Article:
The First Step in Creating User-Friendly Software
Nowadays, users expect all software to be easy to use. As such, “user-friendliness” is a demand that our creative team often hears. We usually tackle this challenge with the following mantra: the way to design simple and user-friendly software is through user research.
Ideally, user research is an ongoing process that starts at a project’s inception and evolves throughout its life cycle.
Drafting a solid UX strategy
Software development being what it is, we often have to work with tight deadlines and compartmentalized budgets, leaving little wiggle room for UX and emphasizing the need for a rigorous UX strategy custom-tailored for each project.
While a UX strategy must be extensive, it must also remain flexible. We do user research because we are looking to acquire new knowledge. This new knowledge often yields unanticipated results, which can imply a revision of our research plan.
Involving the whole team
Getting stakeholders’ and the development team’s buy-in is paramount to a successful UX strategy. This is why we involve clients, business analysts and developers in the drafting of the UX strategy.
User research is not an obscure, highly technical field, quite the contrary: it’s an area where common sense and general knowledge play a large part. The role of UX researchers and designers is to lead the process of creating a UX strategy, not to do everything on their own. While researchers and designers possess extensive knowledge on usability and research methods, it is critically important that they capitalize on the clients’ expertise in their fields and on their business logic.
Seven steps to creating a UX strategy
Our experience has shown that launching the UX strategy right at the project’s onset is key to creating user-friendly software. Here are our seven steps to a sound UX strategy:
1. Analyze business goals
Common sense dictates that the first step in drafting a sound UX strategy is to meet with business analysts and stakeholders to clarify the business logic for the project. The UX researcher’s role, at this stage, is to determine the user’s goals and how these align with business goals.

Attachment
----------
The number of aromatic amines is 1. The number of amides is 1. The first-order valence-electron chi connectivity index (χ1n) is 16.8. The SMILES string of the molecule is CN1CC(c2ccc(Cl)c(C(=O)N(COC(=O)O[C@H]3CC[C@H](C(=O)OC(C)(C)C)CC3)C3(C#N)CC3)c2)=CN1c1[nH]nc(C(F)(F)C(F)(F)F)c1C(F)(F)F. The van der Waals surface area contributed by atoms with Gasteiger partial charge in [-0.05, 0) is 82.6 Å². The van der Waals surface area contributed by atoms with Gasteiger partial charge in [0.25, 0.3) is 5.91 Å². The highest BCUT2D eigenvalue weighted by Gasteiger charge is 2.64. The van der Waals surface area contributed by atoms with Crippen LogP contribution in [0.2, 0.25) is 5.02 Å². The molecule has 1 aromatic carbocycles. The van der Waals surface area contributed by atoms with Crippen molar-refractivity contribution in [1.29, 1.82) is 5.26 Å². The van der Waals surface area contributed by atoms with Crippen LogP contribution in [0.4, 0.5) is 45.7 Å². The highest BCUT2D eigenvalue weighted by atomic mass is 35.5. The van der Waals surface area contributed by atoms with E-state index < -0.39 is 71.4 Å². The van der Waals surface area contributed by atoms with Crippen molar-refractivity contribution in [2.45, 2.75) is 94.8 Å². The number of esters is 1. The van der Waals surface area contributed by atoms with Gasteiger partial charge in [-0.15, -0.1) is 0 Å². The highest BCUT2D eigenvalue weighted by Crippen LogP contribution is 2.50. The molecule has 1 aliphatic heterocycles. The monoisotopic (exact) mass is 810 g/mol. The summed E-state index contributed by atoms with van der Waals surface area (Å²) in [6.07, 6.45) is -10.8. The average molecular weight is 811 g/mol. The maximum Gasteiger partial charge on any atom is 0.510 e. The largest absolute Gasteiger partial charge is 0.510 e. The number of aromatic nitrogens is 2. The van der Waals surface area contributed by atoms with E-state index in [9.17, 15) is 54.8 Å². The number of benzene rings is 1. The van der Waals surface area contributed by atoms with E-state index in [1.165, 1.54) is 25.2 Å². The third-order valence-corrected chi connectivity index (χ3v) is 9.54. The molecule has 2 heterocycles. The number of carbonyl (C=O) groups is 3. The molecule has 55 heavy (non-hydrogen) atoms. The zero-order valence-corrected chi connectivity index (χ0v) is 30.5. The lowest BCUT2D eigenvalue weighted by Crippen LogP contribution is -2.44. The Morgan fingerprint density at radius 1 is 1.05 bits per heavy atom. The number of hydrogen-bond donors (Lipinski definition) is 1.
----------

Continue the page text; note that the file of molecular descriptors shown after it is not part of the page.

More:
The UX researcher, in effect, acts as the end user’s advocate. This is usually when the whole team emits hypotheses as to how users’ needs match business requirements.
2. Determine user roles
Most systems have multiple roles (i.e., “clerk” or “admin”); however, they aren’t always clear-cut. It is entirely possible that a same user role is carried out by vastly different positions. This is why UX researchers like to categorize users in personas that are not necessarily linked to the business logic. These personas act as a useful reference for information architecture, usability and visual design.
3. Observe users in their current environment to find out how their behaviors can be measured
The first hours of a project should be spent observing users, or potential users, in their existing environment.
All stakeholders and team members should participate in this activity. This does not mean that everybody needs to go into the field: a debriefing meeting with pictures and video snippets tend to work well in communicating users’ reality to the team.
4. Agree upon metrics
At this point, the UX team possesses objective information about business goals, user needs, the users themselves and their environment. The next step is to establish a set of metrics that will be used as a reference throughout the project.
While the metrics can evolve as the project grows, initial data remains the benchmark upon which the UX team can verify its hypotheses.
Usability metrics can differ from KPIs, as they relate more to users’ needs than to business goals. However, all KPIs determined at a project’s onset should still be part of the basic metrics set.
5. Settle upon user research activities
UX can be measured and improved through many different activities: usability testing, live observation, card sorting, surveying, etc. However, no project requires all of them to be done.
There are two reasons to select a user research activity:
1. to gather and explore general knowledge about the user; and
2. to measure an identified metric.
UX researchers determine which activities should be used, and at which point in the process, in close consultation with the project manager.
6. Commit requirements to the project charter
Drawing up a calendar of UX activities is essential, but worthless unless it is committed to a project charter. This step ensures that all stakeholders, the development team and the UX team are all involved in user research.
Furthermore, user research and UX activities tend to highlight usability defects at every stage of development. As such, it is essential to set aside some time in the budget for UX-specific development. Otherwise, UX activities will lead to findings with no follow-up.
7. Start measuring
Finally, once the UX strategy is written up and agreed to by stakeholders, a base measure of all metrics should be taken. These base metrics are essential to measuring a project’s success right from the start.
Those are our seven steps to creating a UX strategy. Remember that no matter how rigid the budget or the deadlines, the team must be ready to change strategies. There are no advantages to a faulty UX strategy, unless it is used as a learning experience on how to improve it.
Also, always involve the whole team. The field of user research is predicated on common sense, and there are valuable insights to be gained from everyone involved in a project: stakeholders, developers, business analysts, designers and project managers.
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